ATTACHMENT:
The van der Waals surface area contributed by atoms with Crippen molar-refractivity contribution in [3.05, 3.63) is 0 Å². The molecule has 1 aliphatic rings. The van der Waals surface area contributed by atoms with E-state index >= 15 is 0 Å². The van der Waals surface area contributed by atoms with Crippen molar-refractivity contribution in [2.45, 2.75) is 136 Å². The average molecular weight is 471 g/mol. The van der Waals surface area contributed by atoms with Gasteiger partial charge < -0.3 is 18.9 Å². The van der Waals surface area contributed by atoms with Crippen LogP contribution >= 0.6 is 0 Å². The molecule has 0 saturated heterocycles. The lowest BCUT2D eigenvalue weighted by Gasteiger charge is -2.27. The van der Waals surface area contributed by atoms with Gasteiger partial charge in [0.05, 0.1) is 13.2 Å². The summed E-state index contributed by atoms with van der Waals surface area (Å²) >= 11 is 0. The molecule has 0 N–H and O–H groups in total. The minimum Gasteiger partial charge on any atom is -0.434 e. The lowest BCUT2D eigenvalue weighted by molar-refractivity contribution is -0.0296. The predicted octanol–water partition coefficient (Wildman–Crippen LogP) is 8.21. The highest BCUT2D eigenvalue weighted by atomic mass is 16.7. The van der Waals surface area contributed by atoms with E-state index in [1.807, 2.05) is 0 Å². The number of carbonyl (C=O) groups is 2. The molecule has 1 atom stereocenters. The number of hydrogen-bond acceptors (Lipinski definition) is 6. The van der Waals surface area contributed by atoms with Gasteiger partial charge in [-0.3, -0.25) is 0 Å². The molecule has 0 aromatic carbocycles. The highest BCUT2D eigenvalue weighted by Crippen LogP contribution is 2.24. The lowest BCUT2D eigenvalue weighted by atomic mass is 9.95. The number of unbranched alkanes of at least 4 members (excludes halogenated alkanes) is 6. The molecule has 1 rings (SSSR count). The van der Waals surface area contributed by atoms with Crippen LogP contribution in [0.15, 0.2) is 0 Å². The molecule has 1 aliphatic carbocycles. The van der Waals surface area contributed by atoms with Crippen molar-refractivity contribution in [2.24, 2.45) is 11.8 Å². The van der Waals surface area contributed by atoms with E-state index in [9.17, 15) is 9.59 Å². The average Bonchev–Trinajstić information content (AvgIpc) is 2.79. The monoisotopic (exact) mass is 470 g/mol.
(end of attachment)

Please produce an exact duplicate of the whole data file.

The van der Waals surface area contributed by atoms with Crippen molar-refractivity contribution in [3.05, 3.63) is 0 Å². The molecule has 1 aliphatic rings. The van der Waals surface area contributed by atoms with E-state index >= 15 is 0 Å². The van der Waals surface area contributed by atoms with Crippen molar-refractivity contribution in [2.45, 2.75) is 136 Å². The average molecular weight is 471 g/mol. The van der Waals surface area contributed by atoms with Gasteiger partial charge < -0.3 is 18.9 Å². The van der Waals surface area contributed by atoms with Crippen LogP contribution >= 0.6 is 0 Å². The molecule has 0 saturated heterocycles. The lowest BCUT2D eigenvalue weighted by Gasteiger charge is -2.27. The van der Waals surface area contributed by atoms with Gasteiger partial charge in [0.05, 0.1) is 13.2 Å². The summed E-state index contributed by atoms with van der Waals surface area (Å²) >= 11 is 0. The molecule has 0 N–H and O–H groups in total. The minimum Gasteiger partial charge on any atom is -0.434 e. The lowest BCUT2D eigenvalue weighted by molar-refractivity contribution is -0.0296. The predicted octanol–water partition coefficient (Wildman–Crippen LogP) is 8.21. The highest BCUT2D eigenvalue weighted by atomic mass is 16.7. The van der Waals surface area contributed by atoms with E-state index in [1.807, 2.05) is 0 Å². The number of carbonyl (C=O) groups is 2. The molecule has 1 atom stereocenters. The number of hydrogen-bond acceptors (Lipinski definition) is 6. The van der Waals surface area contributed by atoms with Gasteiger partial charge in [-0.3, -0.25) is 0 Å². The molecule has 0 aromatic carbocycles. The highest BCUT2D eigenvalue weighted by Crippen LogP contribution is 2.24. The lowest BCUT2D eigenvalue weighted by atomic mass is 9.95. The number of unbranched alkanes of at least 4 members (excludes halogenated alkanes) is 6. The molecule has 1 rings (SSSR count). The van der Waals surface area contributed by atoms with Crippen LogP contribution in [0.15, 0.2) is 0 Å². The molecule has 1 aliphatic carbocycles. The van der Waals surface area contributed by atoms with Crippen molar-refractivity contribution in [2.24, 2.45) is 11.8 Å². The van der Waals surface area contributed by atoms with E-state index in [9.17, 15) is 9.59 Å². The average Bonchev–Trinajstić information content (AvgIpc) is 2.79. The monoisotopic (exact) mass is 470 g/mol.